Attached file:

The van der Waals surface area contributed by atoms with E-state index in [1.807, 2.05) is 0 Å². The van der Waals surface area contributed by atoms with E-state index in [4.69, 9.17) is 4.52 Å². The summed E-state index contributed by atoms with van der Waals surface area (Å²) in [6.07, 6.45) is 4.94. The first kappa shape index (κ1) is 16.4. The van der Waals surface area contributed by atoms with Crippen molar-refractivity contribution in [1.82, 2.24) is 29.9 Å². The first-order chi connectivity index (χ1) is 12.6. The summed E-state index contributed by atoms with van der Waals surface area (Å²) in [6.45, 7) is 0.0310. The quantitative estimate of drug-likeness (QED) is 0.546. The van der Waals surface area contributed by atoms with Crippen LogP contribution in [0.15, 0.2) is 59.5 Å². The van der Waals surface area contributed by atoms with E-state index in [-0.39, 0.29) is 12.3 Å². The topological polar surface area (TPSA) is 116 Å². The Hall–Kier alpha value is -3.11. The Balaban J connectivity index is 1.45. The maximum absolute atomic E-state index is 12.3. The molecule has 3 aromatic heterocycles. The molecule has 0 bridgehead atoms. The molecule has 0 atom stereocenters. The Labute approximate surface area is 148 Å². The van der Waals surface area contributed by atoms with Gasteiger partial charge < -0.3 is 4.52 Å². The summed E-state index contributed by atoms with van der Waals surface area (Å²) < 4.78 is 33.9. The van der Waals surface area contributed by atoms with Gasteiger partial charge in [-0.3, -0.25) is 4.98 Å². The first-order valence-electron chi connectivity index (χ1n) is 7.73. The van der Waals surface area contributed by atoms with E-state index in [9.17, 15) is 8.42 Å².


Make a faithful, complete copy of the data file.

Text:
The van der Waals surface area contributed by atoms with E-state index in [1.807, 2.05) is 0 Å². The van der Waals surface area contributed by atoms with E-state index in [4.69, 9.17) is 4.52 Å². The summed E-state index contributed by atoms with van der Waals surface area (Å²) in [6.07, 6.45) is 4.94. The first kappa shape index (κ1) is 16.4. The van der Waals surface area contributed by atoms with Crippen molar-refractivity contribution in [1.82, 2.24) is 29.9 Å². The first-order chi connectivity index (χ1) is 12.6. The summed E-state index contributed by atoms with van der Waals surface area (Å²) in [6.45, 7) is 0.0310. The quantitative estimate of drug-likeness (QED) is 0.546. The van der Waals surface area contributed by atoms with Crippen LogP contribution in [0.15, 0.2) is 59.5 Å². The van der Waals surface area contributed by atoms with E-state index in [-0.39, 0.29) is 12.3 Å². The topological polar surface area (TPSA) is 116 Å². The Hall–Kier alpha value is -3.11. The Balaban J connectivity index is 1.45. The maximum absolute atomic E-state index is 12.3. The molecule has 3 aromatic heterocycles. The molecule has 0 bridgehead atoms. The molecule has 0 atom stereocenters. The Labute approximate surface area is 148 Å². The van der Waals surface area contributed by atoms with Gasteiger partial charge < -0.3 is 4.52 Å². The summed E-state index contributed by atoms with van der Waals surface area (Å²) < 4.78 is 33.9. The van der Waals surface area contributed by atoms with Gasteiger partial charge in [-0.3, -0.25) is 4.98 Å². The first-order valence-electron chi connectivity index (χ1n) is 7.73. The van der Waals surface area contributed by atoms with E-state index in [9.17, 15) is 8.42 Å².